Council Tax liability

Scam alert

We have received reports of residents being sent bogus text messages offering a Council Tax refund if they follow a link to a web address. Find out more

To establish who is liable for the payment of Council Tax, there is a set 'hierarchy'.

Look down the list below and as soon as you reach a description that applies to a person in your home, they will be the person liable for the Council Tax.

  • A resident freeholder (so for owner-occupied property the owner is liable)
  • A resident leaseholder (this includes assured tenants under the housing act 1988)
  • A resident statutory or secure tenant
  • A resident licensee
  • A resident
  • The owner (this applies where the dwelling has no residents)

resident is a person of 18 years or over and lives in the dwelling as their only or main home. 

Owner sole liability

In some cases it is the owner, not the residents, who has to pay the Council Tax.

If the owner lives in the same property as their tenant (a lodger for example), only the owner would be made liable for Council Tax.  

Other cases where the owner is liable:

  • Residential care homes, nursing homes, mental nursing homes or certain types of hostel providing a high level of care.
  • Religious communities such as monasteries or convents.
  • A dwelling which is not the owner's main home, but which is the main home of someone whom the owner employs in domestic service.
  • Vicarages and other dwellings where a minister of religion lives and works. (Where the owner-occupier is a Church of England minister of religion, the Church is responsible for the bill.)
  • Dwellings occupied only by asylum seekers.

Shared occupation

Houses in multiple occupation

Houses in multiple occupation (HMO's) are dwellings that are occupied by more than one household, where residents pay rent separately for separate parts of the property. An example of such cases would be hostels and groups of bedsits.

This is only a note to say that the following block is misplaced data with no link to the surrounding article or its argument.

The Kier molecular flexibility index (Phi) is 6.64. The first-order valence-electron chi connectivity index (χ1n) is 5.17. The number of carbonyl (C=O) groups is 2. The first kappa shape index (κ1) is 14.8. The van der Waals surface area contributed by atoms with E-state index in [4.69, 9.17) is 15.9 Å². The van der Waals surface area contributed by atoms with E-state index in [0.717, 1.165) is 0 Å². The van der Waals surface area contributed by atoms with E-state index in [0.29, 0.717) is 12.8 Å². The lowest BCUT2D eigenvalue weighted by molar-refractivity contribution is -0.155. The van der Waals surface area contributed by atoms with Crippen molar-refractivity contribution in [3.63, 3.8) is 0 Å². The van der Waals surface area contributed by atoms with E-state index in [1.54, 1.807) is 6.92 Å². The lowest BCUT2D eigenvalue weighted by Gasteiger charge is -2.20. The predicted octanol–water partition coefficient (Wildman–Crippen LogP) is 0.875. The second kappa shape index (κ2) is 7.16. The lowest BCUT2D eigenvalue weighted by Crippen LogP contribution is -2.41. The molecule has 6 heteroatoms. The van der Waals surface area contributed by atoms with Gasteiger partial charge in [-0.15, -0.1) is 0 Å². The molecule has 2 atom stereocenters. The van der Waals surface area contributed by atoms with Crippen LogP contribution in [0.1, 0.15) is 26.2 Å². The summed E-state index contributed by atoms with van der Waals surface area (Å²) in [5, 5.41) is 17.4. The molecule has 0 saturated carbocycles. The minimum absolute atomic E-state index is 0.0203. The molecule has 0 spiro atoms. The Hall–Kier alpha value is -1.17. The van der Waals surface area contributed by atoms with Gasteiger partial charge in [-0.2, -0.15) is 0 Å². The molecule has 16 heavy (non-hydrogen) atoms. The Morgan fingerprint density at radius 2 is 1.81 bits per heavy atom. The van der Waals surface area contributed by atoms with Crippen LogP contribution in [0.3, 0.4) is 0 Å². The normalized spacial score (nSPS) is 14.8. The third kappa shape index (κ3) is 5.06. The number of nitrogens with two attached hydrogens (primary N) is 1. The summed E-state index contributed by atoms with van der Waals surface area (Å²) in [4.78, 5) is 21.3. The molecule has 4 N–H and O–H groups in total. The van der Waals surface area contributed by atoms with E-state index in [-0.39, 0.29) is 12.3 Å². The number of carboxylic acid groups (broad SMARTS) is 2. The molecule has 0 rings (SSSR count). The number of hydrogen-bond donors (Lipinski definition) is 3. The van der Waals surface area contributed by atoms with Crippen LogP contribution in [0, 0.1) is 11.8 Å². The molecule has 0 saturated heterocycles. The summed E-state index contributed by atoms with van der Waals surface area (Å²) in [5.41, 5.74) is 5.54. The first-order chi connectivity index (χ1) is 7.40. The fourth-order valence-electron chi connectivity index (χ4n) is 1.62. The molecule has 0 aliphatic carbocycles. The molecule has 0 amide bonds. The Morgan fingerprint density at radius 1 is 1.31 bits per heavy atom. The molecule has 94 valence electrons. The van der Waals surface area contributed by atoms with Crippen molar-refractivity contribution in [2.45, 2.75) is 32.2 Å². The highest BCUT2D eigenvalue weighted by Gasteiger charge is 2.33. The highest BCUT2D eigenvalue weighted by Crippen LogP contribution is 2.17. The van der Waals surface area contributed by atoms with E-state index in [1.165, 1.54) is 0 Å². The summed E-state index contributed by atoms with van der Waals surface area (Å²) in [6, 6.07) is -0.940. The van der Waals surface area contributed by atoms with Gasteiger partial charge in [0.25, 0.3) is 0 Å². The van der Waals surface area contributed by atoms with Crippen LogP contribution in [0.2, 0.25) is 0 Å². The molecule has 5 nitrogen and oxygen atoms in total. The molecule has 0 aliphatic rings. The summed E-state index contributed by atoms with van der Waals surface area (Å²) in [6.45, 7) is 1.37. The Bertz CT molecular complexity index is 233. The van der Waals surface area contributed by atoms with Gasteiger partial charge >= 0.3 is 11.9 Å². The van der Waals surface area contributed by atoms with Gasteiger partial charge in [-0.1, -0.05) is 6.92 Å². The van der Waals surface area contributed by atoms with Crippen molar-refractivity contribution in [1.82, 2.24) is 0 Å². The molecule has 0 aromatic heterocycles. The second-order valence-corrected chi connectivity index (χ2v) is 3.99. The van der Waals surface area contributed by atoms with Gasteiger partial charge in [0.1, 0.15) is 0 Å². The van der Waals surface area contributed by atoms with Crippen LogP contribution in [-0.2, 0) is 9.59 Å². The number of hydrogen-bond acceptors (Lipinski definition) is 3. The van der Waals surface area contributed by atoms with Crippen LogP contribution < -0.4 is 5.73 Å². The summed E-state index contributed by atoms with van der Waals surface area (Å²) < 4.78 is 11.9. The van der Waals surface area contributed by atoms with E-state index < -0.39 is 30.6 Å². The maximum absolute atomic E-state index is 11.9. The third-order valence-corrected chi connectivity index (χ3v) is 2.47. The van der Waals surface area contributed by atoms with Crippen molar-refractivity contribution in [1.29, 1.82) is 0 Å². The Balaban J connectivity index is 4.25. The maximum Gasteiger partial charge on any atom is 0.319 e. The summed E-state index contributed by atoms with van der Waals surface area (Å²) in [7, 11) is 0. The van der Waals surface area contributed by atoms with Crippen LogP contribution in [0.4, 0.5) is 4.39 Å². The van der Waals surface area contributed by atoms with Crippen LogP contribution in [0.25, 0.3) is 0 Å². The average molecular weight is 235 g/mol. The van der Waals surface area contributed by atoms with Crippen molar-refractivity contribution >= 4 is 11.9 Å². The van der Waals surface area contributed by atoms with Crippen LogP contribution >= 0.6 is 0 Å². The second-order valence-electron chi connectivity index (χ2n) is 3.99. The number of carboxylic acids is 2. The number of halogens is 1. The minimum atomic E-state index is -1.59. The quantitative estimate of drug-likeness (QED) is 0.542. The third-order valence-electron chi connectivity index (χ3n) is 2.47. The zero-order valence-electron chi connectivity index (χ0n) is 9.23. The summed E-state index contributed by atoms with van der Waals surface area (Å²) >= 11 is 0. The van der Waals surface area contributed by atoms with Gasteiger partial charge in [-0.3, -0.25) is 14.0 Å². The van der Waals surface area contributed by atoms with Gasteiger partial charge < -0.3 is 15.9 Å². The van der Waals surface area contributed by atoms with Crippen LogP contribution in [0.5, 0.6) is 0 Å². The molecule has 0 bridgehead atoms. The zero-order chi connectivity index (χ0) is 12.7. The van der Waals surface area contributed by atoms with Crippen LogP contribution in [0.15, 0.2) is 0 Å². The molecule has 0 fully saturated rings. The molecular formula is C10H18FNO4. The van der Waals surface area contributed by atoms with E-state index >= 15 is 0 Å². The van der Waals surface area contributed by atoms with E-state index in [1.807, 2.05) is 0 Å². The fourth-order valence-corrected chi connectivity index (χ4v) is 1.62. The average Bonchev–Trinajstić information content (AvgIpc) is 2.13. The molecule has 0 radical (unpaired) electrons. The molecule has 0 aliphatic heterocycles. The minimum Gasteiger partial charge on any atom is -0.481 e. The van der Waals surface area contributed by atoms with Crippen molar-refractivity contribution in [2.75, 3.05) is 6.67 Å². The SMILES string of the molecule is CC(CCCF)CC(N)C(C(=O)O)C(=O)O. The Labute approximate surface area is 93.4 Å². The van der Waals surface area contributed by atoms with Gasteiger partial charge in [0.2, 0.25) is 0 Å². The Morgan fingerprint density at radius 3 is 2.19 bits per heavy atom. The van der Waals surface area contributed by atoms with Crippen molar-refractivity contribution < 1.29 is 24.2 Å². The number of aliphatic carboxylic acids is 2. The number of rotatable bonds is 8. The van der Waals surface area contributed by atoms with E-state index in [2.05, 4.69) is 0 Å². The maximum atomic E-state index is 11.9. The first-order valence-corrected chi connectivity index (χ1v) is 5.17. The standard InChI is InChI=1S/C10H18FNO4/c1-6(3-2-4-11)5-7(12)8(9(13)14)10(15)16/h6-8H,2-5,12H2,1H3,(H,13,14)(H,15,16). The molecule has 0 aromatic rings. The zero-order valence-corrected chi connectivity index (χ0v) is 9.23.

If the Council feels that the parts of the property that are subject to separate tenancy agreements are capable of separate beneficial occupation, an application may be made to the Listing Officer to have each part of the property separately banded.

Joint and several liability

In certain cases, more than one person may be jointly liable for Council Tax in respect of a property. This applies to the following:

  • Persons with the same interest in the property, according to the hierarchy of liability as shown above.
  • Residents who are married to each other, or who live together as husband and wife, or are civil partners (under the Civil Partnership act 2004).
  • Residents or owners liable for pitches occupied by caravans and moorings occupied by boats.
  • Joint owners liable, rather than residents as detailed above.

If more than one person is jointly liable for Council Tax, we can undertake recovery action against any or all of the persons named on the demand.

Civil Partnerships

The Civil Partnership Act 2004 introduces the right, from 5 December 2005, for same sex couples to register a 'Civil Partnership'.

The Civil Partnership Act enables same-sex couples to obtain legal recognition of their relationship by forming a civil partnership and makes provision for civil partners to be treated in the same way as married couples in relation to certain obligations and benefits.

The Civil Partnership Act 2004 has amended Section 9 of the Local Government Finance Act 1992 so it states:

Where a person who is liable to pay Council Tax in respect of any property, of which he/she is resident and is married to, or is the civil partner of another person, and the other person is also a resident of the property but would not otherwise be liable.

Disagreeing with liability decisions

If you dispute that you are the person liable for the payment of Council Tax, you should initially make your appeal in writing to the council, giving as much evidence to support your claim as possible.

Further details of this procedure will be provided by the council if your first appeal is rejected.

You should continue to pay your original bill whilst your appeal is outstanding.